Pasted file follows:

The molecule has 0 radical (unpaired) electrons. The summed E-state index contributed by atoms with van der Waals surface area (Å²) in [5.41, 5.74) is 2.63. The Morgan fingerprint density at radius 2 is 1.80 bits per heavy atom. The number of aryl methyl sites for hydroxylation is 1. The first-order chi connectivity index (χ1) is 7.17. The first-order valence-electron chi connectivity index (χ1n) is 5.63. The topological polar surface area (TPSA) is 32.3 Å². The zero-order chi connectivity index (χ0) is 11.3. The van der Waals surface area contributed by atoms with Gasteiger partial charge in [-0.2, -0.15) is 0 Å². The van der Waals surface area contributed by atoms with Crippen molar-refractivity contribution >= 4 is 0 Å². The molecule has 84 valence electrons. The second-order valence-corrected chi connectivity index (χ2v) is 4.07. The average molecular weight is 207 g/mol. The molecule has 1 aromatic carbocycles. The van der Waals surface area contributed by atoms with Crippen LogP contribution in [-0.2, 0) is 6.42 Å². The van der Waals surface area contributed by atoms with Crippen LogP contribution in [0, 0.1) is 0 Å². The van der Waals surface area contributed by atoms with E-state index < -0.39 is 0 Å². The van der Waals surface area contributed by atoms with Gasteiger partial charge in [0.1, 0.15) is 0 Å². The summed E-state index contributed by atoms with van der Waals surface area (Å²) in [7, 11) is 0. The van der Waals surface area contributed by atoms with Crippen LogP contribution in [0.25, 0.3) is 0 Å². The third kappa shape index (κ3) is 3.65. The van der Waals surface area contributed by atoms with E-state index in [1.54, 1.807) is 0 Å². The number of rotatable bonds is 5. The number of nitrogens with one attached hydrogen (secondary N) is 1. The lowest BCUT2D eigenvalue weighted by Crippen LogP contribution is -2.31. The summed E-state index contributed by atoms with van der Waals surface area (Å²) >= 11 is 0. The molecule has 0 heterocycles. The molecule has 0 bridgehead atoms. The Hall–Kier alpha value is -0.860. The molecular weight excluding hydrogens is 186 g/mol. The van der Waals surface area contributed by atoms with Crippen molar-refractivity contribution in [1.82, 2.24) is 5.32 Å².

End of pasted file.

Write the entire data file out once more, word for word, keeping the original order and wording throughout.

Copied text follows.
The molecule has 0 radical (unpaired) electrons. The summed E-state index contributed by atoms with van der Waals surface area (Å²) in [5.41, 5.74) is 2.63. The Morgan fingerprint density at radius 2 is 1.80 bits per heavy atom. The number of aryl methyl sites for hydroxylation is 1. The first-order chi connectivity index (χ1) is 7.17. The first-order valence-electron chi connectivity index (χ1n) is 5.63. The topological polar surface area (TPSA) is 32.3 Å². The zero-order chi connectivity index (χ0) is 11.3. The van der Waals surface area contributed by atoms with Gasteiger partial charge in [-0.2, -0.15) is 0 Å². The van der Waals surface area contributed by atoms with Crippen molar-refractivity contribution >= 4 is 0 Å². The molecule has 84 valence electrons. The second-order valence-corrected chi connectivity index (χ2v) is 4.07. The average molecular weight is 207 g/mol. The molecule has 1 aromatic carbocycles. The van der Waals surface area contributed by atoms with Crippen LogP contribution in [-0.2, 0) is 6.42 Å². The van der Waals surface area contributed by atoms with Crippen LogP contribution in [0, 0.1) is 0 Å². The van der Waals surface area contributed by atoms with E-state index < -0.39 is 0 Å². The van der Waals surface area contributed by atoms with Gasteiger partial charge in [0.1, 0.15) is 0 Å². The summed E-state index contributed by atoms with van der Waals surface area (Å²) in [7, 11) is 0. The van der Waals surface area contributed by atoms with Crippen LogP contribution in [0.25, 0.3) is 0 Å². The third kappa shape index (κ3) is 3.65. The van der Waals surface area contributed by atoms with E-state index in [1.54, 1.807) is 0 Å². The number of rotatable bonds is 5. The number of nitrogens with one attached hydrogen (secondary N) is 1. The lowest BCUT2D eigenvalue weighted by Crippen LogP contribution is -2.31. The summed E-state index contributed by atoms with van der Waals surface area (Å²) >= 11 is 0. The molecule has 0 heterocycles. The molecule has 0 bridgehead atoms. The Hall–Kier alpha value is -0.860. The molecular weight excluding hydrogens is 186 g/mol. The van der Waals surface area contributed by atoms with Crippen molar-refractivity contribution in [1.82, 2.24) is 5.32 Å².